Proper 24a – Sunday 16th October 2011
The Tories are in town.
Manchester is awash with blue as the Conservative Party holds its annual autumn conference. To mark this auspicious occasion, in their second year in government, the TUC held a protest march and rally through the city centre on Sunday. This was because of recent job losses, tax hikes, economic slowdown, pension problems and much, much more. It was a peaceful, happy protest. Very noisy and almost carnival like in its expression, it was deemed by all to be a great success. There were 35,000 people involved, including the very young and the very old. Even my wife went on the march!
Secretly, I’m jealous. Not because I’m a union firebrand – I don’t think religious clergy have a union affiliation – what would it be? NUMPTIES? Of course, that stands for National Union of Ministers, Pastors, Theologians, Incumbents, Eschatologists and Superintendents. I might be on to something here – I’m patenting that title today – get in contact if you want to join!
Whilst I’m not a union member I have a lot of sympathy for the trade union movement – because it seeks to give a voice to its members. Very Congregational, I have to admit! It stands up for rights. It gives a voice to those issues that otherwise would go unheard. It’s a constant thorn in the side, a reminder to the rich and powerful not to get complacent and out of touch. And the march was the physical support of those aims, and I’m glad my wife went on it.
I want to be a voice for the voiceless. I want to look for ways to speak up for the marginalised. Just like the example of Jesus.
I’m very pleased that as a church we’ve recently supported the work of The Mustard Tree in Manchester. The Mustard Tree was set up to help people across Greater Manchester who found themselves without home, food, dignity or hope. Through many different projects, in many imaginative ways, The Mustard Tree is helping meet a real need in the lives of people. The Mustard Tree do their work from a Christian perspective, founded out of Christian ideals and hope.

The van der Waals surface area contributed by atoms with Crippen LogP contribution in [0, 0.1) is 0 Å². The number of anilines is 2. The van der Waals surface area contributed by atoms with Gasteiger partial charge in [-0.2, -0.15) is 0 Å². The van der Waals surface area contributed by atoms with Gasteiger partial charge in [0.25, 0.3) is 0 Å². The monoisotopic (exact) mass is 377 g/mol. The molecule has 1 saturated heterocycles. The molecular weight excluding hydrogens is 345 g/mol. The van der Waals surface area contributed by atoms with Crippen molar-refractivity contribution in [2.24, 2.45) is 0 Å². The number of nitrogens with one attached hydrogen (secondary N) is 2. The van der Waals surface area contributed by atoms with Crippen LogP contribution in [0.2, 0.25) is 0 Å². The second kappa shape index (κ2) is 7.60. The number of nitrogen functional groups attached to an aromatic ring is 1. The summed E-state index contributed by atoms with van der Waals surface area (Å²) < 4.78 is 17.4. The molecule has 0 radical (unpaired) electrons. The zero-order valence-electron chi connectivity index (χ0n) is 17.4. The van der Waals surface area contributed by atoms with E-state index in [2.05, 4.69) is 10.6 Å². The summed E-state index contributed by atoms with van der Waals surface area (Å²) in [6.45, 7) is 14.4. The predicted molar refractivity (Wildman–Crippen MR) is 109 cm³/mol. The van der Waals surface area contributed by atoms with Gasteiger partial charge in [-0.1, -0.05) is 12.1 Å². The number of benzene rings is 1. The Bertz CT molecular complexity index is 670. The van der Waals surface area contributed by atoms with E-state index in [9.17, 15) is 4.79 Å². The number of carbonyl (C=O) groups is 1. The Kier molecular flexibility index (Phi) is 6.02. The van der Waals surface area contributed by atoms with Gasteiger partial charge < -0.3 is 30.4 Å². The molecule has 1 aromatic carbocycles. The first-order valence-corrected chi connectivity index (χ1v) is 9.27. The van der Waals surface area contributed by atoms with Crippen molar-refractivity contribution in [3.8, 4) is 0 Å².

Now, you may well be saying, that’s all fine and good, but what’s it got to do with render unto Caesar that which is Caesar’s… etc, etc.
For me, what this passage shows is that Jesus had an all round understanding of the world. He wasn’t just a religious man. He had a grasp and a real knowledge of the political world, the economic world, the social world, the physical world, the emotional world. So when Jesus spoke people listened. He could confound his critics. He could articulate the thoughts and the aspirations of those around him. His words brought great comfort and hope.
And this question isn’t just about tax – or rather it was, but the answer Jesus gave blew it wide open. We have to be submissive by paying our taxes, obeying the laws, playing our part in society, making our relationships work. But over all that God must reign. Our integrity and honour must be such that we bring glory to God through every aspect of our lives – and not just the religious dimension. Faith is so much more than just religion.
I like the conclusion that Dan Clendenin comes to on this passage over at Journey with Jesus:
Paying your taxes is simple. However distasteful, you hold your nose and write a cheque. Rendering relative honour to that subordinate Caesar is the easy part, and perhaps even necessary. As a friend of mine once observed, civilization is expensive, and taxes pay the tab. But absolute allegiance to an ultimate God, rendering our entire selves to Him without preconditions or limits, without hedging our bets, demands a higher order of magnitude. That takes a lifetime.
I’m in it for the long haul. Are you?